Quick. Read the sentence below.
“WITH GRATITUDE TO MY PARENTS, MOTHER TERESA AND THE POPE.”
Did you find anything wrong with the sentence construction? If you pressed N, you are a heretic killer, a serial-comma killer.
If you pressed Y, as William Strunk, E B White, and The Chicago Manual of Style suggest you do, welcome to the club of those who believe the sentence in its correct form should have read:
“WITH GRATITUDE TO MY PARENTS, MOTHER TERESA, AND THE POPE.”
That comma after Teresa is called the Oxford comma. For centuries, the English-speaking world has been split between the anally retentive who believe an extra comma should be inserted, and those who can’t spot the difference.
Read the exquisite post on The Laughorist: Let’s Stop Serial- Comma Killing Now
Scott Adams, the creator of the seriously smart Dilbert cartoon character and strip, has a fantastic blog, Dilbert.Blog. A couple of days ago, he answered dozens of questions from readers on cartooning and blogging.
Here are some of his illuminating responses on the latter.
Q. How do you decide about what you want to write in your blog every morning?
A. It’s whatever interests me that day. I have to be personally interested or it won’t come.
Q. Why do you do this blog day after day? Not that we don’t enjoy it, I just can’t see what you are getting out of it… day after day, smarmy retort after smarmy retort, the endless whining and moaning…etc. etc.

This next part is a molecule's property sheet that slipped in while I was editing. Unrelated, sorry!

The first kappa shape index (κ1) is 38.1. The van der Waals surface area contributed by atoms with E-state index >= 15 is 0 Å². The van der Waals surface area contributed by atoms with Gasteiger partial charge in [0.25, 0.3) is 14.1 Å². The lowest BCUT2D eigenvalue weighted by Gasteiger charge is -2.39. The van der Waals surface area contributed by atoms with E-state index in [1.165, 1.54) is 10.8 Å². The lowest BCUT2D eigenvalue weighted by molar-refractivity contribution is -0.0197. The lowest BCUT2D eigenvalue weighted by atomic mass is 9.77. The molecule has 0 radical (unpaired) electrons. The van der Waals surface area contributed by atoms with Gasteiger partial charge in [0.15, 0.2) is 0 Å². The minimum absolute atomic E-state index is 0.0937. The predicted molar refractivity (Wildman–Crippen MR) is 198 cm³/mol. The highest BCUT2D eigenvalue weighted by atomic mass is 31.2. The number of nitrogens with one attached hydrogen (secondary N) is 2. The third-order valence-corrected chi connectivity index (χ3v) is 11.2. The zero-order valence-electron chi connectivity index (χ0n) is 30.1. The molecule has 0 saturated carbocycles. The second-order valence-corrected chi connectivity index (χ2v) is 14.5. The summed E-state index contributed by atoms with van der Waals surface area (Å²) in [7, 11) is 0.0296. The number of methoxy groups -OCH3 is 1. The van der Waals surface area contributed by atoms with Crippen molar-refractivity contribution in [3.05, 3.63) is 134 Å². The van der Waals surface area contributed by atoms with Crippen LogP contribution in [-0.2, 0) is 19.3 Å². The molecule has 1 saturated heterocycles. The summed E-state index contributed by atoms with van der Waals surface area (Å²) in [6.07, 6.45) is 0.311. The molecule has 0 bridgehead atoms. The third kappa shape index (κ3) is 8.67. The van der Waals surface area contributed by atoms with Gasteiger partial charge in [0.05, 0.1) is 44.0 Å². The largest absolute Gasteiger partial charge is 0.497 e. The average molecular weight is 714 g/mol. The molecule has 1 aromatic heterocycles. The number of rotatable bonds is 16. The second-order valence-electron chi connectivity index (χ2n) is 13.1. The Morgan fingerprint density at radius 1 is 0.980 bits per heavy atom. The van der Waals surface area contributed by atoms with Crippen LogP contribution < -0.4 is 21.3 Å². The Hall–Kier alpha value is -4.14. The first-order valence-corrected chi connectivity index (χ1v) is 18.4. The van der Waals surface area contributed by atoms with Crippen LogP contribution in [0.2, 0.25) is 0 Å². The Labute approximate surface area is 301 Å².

A. I enjoy it creatively. It’s nice to have no editor between me and you. And I’m not much affected by critics who are irrational or humorless.
Q. Why do you spend so much time on this blog? Don’t get me wrong, I enjoy reading it, I just don’t see the value you derive from it compared to the time it takes.
A. It’s the best creative outlet I’ve ever had. It’s the first time I’ve ever written in my own unrestrained voice.
Q. How the hell do you come up with something interesting, witty, and funny to write about every single day? You’re like the bionic blogger! Seriously, do you have a backlog of posts, or do you actually write one a day?
A. I do one a day, usually. I just write what comes to mind.
Read the entire transcript: Answers to your questions
# Is 1782 to the power of 12 plus 1841 to the power of 12 equal to 1922 to the power of 12?
# What is the last digit when you calculate pi to 40,000 decimal places?
# What is so remarkable about the numbers, 3370318 and 2716057?
Seem like arcane questions. But, hang on, creators of the animated television serial The Simpsons are sneaking mathematical references like Fermat‘s theorem and the Bridges-of-Königsberg problem to “exaggerate both the mathematical illiteracy of the public and the nerdiness and self-aggrandizement of the mathematically gifted.”
Read the full story: Springfield Theory
Also visit: Math Trek, Simpsonmath